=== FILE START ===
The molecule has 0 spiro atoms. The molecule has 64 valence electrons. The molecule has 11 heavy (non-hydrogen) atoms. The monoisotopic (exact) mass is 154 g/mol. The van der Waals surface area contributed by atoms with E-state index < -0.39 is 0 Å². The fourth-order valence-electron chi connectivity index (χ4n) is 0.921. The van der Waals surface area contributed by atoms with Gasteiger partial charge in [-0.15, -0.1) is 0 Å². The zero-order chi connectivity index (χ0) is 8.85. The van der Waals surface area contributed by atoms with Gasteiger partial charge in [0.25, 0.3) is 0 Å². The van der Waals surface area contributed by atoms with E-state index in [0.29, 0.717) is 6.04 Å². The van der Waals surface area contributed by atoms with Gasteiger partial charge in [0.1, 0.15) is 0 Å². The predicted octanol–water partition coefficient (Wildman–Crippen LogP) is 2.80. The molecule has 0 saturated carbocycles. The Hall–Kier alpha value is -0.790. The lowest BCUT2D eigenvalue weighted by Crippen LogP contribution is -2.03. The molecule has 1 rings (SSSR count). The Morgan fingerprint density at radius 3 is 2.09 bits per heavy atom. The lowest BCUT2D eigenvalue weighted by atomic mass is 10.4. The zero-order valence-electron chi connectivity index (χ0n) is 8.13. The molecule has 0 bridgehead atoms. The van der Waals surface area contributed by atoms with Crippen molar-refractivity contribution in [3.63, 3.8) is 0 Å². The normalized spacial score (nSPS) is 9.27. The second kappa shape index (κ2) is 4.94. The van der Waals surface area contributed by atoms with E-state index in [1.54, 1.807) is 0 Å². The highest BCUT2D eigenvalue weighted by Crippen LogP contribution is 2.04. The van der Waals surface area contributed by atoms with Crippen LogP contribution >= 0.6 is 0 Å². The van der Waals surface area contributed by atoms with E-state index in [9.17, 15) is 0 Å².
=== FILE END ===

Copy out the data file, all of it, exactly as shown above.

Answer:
The molecule has 0 spiro atoms. The molecule has 64 valence electrons. The molecule has 11 heavy (non-hydrogen) atoms. The monoisotopic (exact) mass is 154 g/mol. The van der Waals surface area contributed by atoms with E-state index < -0.39 is 0 Å². The fourth-order valence-electron chi connectivity index (χ4n) is 0.921. The van der Waals surface area contributed by atoms with Gasteiger partial charge in [-0.15, -0.1) is 0 Å². The zero-order chi connectivity index (χ0) is 8.85. The van der Waals surface area contributed by atoms with Gasteiger partial charge in [0.25, 0.3) is 0 Å². The van der Waals surface area contributed by atoms with E-state index in [0.29, 0.717) is 6.04 Å². The van der Waals surface area contributed by atoms with Gasteiger partial charge in [0.1, 0.15) is 0 Å². The predicted octanol–water partition coefficient (Wildman–Crippen LogP) is 2.80. The molecule has 0 saturated carbocycles. The Hall–Kier alpha value is -0.790. The lowest BCUT2D eigenvalue weighted by Crippen LogP contribution is -2.03. The molecule has 1 rings (SSSR count). The Morgan fingerprint density at radius 3 is 2.09 bits per heavy atom. The lowest BCUT2D eigenvalue weighted by atomic mass is 10.4. The zero-order valence-electron chi connectivity index (χ0n) is 8.13. The molecule has 0 bridgehead atoms. The van der Waals surface area contributed by atoms with Crippen molar-refractivity contribution in [3.63, 3.8) is 0 Å². The normalized spacial score (nSPS) is 9.27. The second kappa shape index (κ2) is 4.94. The van der Waals surface area contributed by atoms with E-state index in [1.54, 1.807) is 0 Å². The highest BCUT2D eigenvalue weighted by Crippen LogP contribution is 2.04. The van der Waals surface area contributed by atoms with Crippen LogP contribution >= 0.6 is 0 Å². The van der Waals surface area contributed by atoms with E-state index in [9.17, 15) is 0 Å².